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University of Guelph
SOC 2390
Michael A Dixon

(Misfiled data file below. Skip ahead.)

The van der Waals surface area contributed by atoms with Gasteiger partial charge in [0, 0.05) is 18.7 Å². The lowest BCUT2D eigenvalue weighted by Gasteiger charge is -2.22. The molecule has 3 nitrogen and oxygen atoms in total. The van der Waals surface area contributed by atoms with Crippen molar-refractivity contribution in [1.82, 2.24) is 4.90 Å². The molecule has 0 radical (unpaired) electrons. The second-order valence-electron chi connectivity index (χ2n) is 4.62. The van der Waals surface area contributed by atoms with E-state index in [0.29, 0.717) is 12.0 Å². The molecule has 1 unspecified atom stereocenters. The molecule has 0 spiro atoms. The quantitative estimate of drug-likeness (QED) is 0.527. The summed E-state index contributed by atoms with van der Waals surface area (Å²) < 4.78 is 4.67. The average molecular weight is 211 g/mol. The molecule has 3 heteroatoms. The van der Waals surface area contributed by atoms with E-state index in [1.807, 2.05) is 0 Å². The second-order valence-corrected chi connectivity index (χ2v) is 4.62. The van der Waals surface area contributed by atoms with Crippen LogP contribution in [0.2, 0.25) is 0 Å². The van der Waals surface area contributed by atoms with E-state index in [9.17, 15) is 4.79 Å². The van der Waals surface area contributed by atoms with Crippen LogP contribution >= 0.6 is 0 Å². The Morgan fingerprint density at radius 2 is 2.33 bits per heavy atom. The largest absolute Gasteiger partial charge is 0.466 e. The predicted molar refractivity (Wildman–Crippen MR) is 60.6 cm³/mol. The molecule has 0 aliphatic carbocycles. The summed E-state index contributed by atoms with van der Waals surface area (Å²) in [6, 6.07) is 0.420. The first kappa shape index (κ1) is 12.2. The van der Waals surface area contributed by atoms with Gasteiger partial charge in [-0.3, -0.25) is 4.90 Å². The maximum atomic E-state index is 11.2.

Sociological Theories of Deviance • Symbolic Interactionist Perspective 1) Cultural Transmission Theory 2) Control Theory 3) Labeling Theory • Functionalist Perspective 1) Structural Strain Theory 2) Illegitimate Opportunity Theory • Conflict Perspective 1) Social Inequality and Deviance 2) Capitalism and Deviance Differential Association or Cultural Transmission • Differential association refers to how some people -- those having closer contact with a subculture -- come to reflect the deviant norms by which they are socialized. • Differential association theorists claim that subcultures may teach norms for behavior defined as deviant by the larger culture. Labeling Theory • Labeling theory states that deviance is a socially constructed process in which social control agencies designate certain people as deviants, who, in turn, come to accept the label placed upon them and begin to act accordingly. • Labeling theorists focus on the process of becoming deviant. Behavior is not deviant in and of itself; rather, it is defined as such by a social audience. • Primary deviance – the initial act of rule breaking • Secondary deviance – occurs when a person who has been labeled a deviant accepts that new identity and continues the deviant behavior Control Theory • Control theorists take deviance for granted and concentrate instead on explaining why people conform. • Control theorists argue that conformity occurs when people have more to gain by it than they do by deviance; that is, they have a stake in conformity. • According to
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